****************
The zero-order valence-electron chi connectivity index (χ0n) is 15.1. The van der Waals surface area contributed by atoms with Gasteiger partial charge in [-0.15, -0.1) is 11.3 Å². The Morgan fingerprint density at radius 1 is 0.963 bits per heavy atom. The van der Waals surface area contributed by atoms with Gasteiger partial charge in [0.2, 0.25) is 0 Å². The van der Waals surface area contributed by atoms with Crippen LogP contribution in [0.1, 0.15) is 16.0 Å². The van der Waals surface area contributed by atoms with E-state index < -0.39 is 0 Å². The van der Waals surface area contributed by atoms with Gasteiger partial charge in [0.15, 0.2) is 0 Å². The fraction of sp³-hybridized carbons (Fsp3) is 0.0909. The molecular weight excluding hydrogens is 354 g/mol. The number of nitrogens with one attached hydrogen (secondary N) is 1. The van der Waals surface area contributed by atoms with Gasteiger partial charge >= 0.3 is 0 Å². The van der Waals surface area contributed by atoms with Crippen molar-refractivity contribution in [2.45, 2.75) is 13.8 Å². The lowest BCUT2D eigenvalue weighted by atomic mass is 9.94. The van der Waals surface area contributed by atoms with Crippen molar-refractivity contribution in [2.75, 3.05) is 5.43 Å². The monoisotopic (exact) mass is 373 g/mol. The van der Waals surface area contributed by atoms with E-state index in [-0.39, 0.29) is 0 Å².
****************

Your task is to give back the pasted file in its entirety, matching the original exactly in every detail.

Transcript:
The zero-order valence-electron chi connectivity index (χ0n) is 15.1. The van der Waals surface area contributed by atoms with Gasteiger partial charge in [-0.15, -0.1) is 11.3 Å². The Morgan fingerprint density at radius 1 is 0.963 bits per heavy atom. The van der Waals surface area contributed by atoms with Gasteiger partial charge in [0.2, 0.25) is 0 Å². The van der Waals surface area contributed by atoms with Crippen LogP contribution in [0.1, 0.15) is 16.0 Å². The van der Waals surface area contributed by atoms with E-state index < -0.39 is 0 Å². The van der Waals surface area contributed by atoms with Gasteiger partial charge in [0.15, 0.2) is 0 Å². The fraction of sp³-hybridized carbons (Fsp3) is 0.0909. The molecular weight excluding hydrogens is 354 g/mol. The number of nitrogens with one attached hydrogen (secondary N) is 1. The van der Waals surface area contributed by atoms with Gasteiger partial charge >= 0.3 is 0 Å². The van der Waals surface area contributed by atoms with Crippen molar-refractivity contribution in [2.45, 2.75) is 13.8 Å². The lowest BCUT2D eigenvalue weighted by atomic mass is 9.94. The van der Waals surface area contributed by atoms with Crippen molar-refractivity contribution in [2.75, 3.05) is 5.43 Å². The monoisotopic (exact) mass is 373 g/mol. The van der Waals surface area contributed by atoms with E-state index in [-0.39, 0.29) is 0 Å².